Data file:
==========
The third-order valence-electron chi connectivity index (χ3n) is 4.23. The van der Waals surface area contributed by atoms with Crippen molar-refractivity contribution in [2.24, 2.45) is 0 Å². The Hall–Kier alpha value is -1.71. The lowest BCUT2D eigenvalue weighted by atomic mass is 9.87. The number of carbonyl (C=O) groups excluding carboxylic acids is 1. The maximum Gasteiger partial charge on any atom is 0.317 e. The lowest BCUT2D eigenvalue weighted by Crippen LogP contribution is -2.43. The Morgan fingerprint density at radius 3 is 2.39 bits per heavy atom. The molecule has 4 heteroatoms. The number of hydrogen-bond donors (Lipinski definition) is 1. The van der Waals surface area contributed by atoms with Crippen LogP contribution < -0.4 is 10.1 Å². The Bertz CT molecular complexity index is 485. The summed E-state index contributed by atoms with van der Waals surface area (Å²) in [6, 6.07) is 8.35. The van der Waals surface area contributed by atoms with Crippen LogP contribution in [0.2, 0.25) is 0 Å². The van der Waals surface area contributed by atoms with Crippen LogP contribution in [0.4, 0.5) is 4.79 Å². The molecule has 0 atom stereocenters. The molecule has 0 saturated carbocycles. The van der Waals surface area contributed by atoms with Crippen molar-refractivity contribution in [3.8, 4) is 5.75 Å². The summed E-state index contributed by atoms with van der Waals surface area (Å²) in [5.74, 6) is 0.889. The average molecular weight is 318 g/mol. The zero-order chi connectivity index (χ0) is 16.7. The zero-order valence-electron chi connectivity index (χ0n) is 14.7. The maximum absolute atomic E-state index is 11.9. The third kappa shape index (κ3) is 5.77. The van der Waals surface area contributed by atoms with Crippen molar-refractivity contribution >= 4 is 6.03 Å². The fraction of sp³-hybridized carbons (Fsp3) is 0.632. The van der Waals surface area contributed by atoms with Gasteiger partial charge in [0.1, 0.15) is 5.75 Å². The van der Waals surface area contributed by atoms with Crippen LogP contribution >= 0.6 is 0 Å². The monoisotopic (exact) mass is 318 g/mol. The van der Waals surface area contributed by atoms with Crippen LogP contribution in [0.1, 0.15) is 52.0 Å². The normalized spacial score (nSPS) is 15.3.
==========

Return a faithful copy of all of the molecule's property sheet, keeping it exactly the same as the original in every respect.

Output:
The third-order valence-electron chi connectivity index (χ3n) is 4.23. The van der Waals surface area contributed by atoms with Crippen molar-refractivity contribution in [2.24, 2.45) is 0 Å². The Hall–Kier alpha value is -1.71. The lowest BCUT2D eigenvalue weighted by atomic mass is 9.87. The number of carbonyl (C=O) groups excluding carboxylic acids is 1. The maximum Gasteiger partial charge on any atom is 0.317 e. The lowest BCUT2D eigenvalue weighted by Crippen LogP contribution is -2.43. The Morgan fingerprint density at radius 3 is 2.39 bits per heavy atom. The molecule has 4 heteroatoms. The number of hydrogen-bond donors (Lipinski definition) is 1. The van der Waals surface area contributed by atoms with Crippen LogP contribution < -0.4 is 10.1 Å². The Bertz CT molecular complexity index is 485. The summed E-state index contributed by atoms with van der Waals surface area (Å²) in [6, 6.07) is 8.35. The van der Waals surface area contributed by atoms with Crippen LogP contribution in [0.2, 0.25) is 0 Å². The van der Waals surface area contributed by atoms with Crippen LogP contribution in [0.4, 0.5) is 4.79 Å². The molecule has 0 atom stereocenters. The molecule has 0 saturated carbocycles. The van der Waals surface area contributed by atoms with Crippen molar-refractivity contribution in [3.8, 4) is 5.75 Å². The summed E-state index contributed by atoms with van der Waals surface area (Å²) in [5.74, 6) is 0.889. The average molecular weight is 318 g/mol. The zero-order chi connectivity index (χ0) is 16.7. The zero-order valence-electron chi connectivity index (χ0n) is 14.7. The maximum absolute atomic E-state index is 11.9. The third kappa shape index (κ3) is 5.77. The van der Waals surface area contributed by atoms with Crippen molar-refractivity contribution >= 4 is 6.03 Å². The fraction of sp³-hybridized carbons (Fsp3) is 0.632. The van der Waals surface area contributed by atoms with Gasteiger partial charge in [0.1, 0.15) is 5.75 Å². The van der Waals surface area contributed by atoms with Crippen LogP contribution >= 0.6 is 0 Å². The monoisotopic (exact) mass is 318 g/mol. The van der Waals surface area contributed by atoms with Crippen LogP contribution in [0.1, 0.15) is 52.0 Å². The normalized spacial score (nSPS) is 15.3.